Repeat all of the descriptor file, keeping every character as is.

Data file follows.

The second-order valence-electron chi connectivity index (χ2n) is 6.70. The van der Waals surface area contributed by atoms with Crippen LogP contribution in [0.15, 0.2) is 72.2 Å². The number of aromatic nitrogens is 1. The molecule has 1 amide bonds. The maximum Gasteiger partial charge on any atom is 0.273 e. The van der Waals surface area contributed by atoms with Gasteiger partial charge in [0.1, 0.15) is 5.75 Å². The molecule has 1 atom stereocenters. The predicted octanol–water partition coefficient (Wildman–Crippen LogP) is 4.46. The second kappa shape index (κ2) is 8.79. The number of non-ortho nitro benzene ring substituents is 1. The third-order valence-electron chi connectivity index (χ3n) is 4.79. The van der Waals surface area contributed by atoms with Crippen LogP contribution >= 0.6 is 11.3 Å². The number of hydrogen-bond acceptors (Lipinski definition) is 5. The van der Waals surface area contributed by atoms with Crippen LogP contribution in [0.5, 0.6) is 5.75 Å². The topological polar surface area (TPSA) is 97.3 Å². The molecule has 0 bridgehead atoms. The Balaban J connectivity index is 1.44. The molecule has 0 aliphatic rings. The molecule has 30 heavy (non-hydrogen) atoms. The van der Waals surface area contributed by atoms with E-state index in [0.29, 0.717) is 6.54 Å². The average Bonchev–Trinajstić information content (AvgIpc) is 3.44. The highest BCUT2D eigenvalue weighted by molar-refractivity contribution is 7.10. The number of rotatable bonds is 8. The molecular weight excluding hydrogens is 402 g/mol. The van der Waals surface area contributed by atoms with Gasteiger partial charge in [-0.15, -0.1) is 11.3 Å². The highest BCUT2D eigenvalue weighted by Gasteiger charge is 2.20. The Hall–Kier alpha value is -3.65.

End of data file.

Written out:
The second-order valence-electron chi connectivity index (χ2n) is 6.70. The van der Waals surface area contributed by atoms with Crippen LogP contribution in [0.15, 0.2) is 72.2 Å². The number of aromatic nitrogens is 1. The molecule has 1 amide bonds. The maximum Gasteiger partial charge on any atom is 0.273 e. The van der Waals surface area contributed by atoms with Gasteiger partial charge in [0.1, 0.15) is 5.75 Å². The molecule has 1 atom stereocenters. The predicted octanol–water partition coefficient (Wildman–Crippen LogP) is 4.46. The second kappa shape index (κ2) is 8.79. The number of non-ortho nitro benzene ring substituents is 1. The third-order valence-electron chi connectivity index (χ3n) is 4.79. The van der Waals surface area contributed by atoms with Crippen LogP contribution >= 0.6 is 11.3 Å². The number of hydrogen-bond acceptors (Lipinski definition) is 5. The van der Waals surface area contributed by atoms with Crippen LogP contribution in [0.5, 0.6) is 5.75 Å². The topological polar surface area (TPSA) is 97.3 Å². The molecule has 0 bridgehead atoms. The Balaban J connectivity index is 1.44. The molecule has 0 aliphatic rings. The molecule has 30 heavy (non-hydrogen) atoms. The van der Waals surface area contributed by atoms with E-state index in [0.29, 0.717) is 6.54 Å². The average Bonchev–Trinajstić information content (AvgIpc) is 3.44. The highest BCUT2D eigenvalue weighted by molar-refractivity contribution is 7.10. The number of rotatable bonds is 8. The molecular weight excluding hydrogens is 402 g/mol. The van der Waals surface area contributed by atoms with Gasteiger partial charge in [-0.15, -0.1) is 11.3 Å². The highest BCUT2D eigenvalue weighted by Gasteiger charge is 2.20. The Hall–Kier alpha value is -3.65.